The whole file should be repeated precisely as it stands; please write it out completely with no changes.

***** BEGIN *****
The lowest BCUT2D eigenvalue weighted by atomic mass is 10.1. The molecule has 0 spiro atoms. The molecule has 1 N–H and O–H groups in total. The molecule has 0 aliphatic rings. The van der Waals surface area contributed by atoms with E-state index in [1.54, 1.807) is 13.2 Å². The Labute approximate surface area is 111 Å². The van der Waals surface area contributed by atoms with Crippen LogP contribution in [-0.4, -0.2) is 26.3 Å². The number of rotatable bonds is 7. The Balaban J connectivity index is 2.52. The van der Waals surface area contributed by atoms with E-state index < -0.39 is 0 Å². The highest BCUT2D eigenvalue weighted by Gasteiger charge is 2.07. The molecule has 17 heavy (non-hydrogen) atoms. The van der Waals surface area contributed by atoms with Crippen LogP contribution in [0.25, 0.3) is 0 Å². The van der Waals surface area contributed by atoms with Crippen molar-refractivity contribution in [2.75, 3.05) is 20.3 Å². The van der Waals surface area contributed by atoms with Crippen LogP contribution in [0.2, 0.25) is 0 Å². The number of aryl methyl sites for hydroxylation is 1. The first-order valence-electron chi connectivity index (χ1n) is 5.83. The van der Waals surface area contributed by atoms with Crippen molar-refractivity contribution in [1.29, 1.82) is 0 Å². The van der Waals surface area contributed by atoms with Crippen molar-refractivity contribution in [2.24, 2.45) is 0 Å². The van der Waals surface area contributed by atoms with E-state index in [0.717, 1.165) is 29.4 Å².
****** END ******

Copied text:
The lowest BCUT2D eigenvalue weighted by atomic mass is 10.1. The molecule has 0 spiro atoms. The molecule has 1 N–H and O–H groups in total. The molecule has 0 aliphatic rings. The van der Waals surface area contributed by atoms with E-state index in [1.54, 1.807) is 13.2 Å². The Labute approximate surface area is 111 Å². The van der Waals surface area contributed by atoms with Crippen LogP contribution in [-0.4, -0.2) is 26.3 Å². The number of rotatable bonds is 7. The Balaban J connectivity index is 2.52. The van der Waals surface area contributed by atoms with E-state index < -0.39 is 0 Å². The highest BCUT2D eigenvalue weighted by Gasteiger charge is 2.07. The molecule has 17 heavy (non-hydrogen) atoms. The van der Waals surface area contributed by atoms with Crippen LogP contribution in [0.25, 0.3) is 0 Å². The van der Waals surface area contributed by atoms with Crippen molar-refractivity contribution in [2.75, 3.05) is 20.3 Å². The van der Waals surface area contributed by atoms with Crippen LogP contribution in [0.2, 0.25) is 0 Å². The number of aryl methyl sites for hydroxylation is 1. The first-order valence-electron chi connectivity index (χ1n) is 5.83. The van der Waals surface area contributed by atoms with Crippen molar-refractivity contribution in [1.29, 1.82) is 0 Å². The van der Waals surface area contributed by atoms with Crippen molar-refractivity contribution in [2.24, 2.45) is 0 Å². The van der Waals surface area contributed by atoms with E-state index in [0.717, 1.165) is 29.4 Å².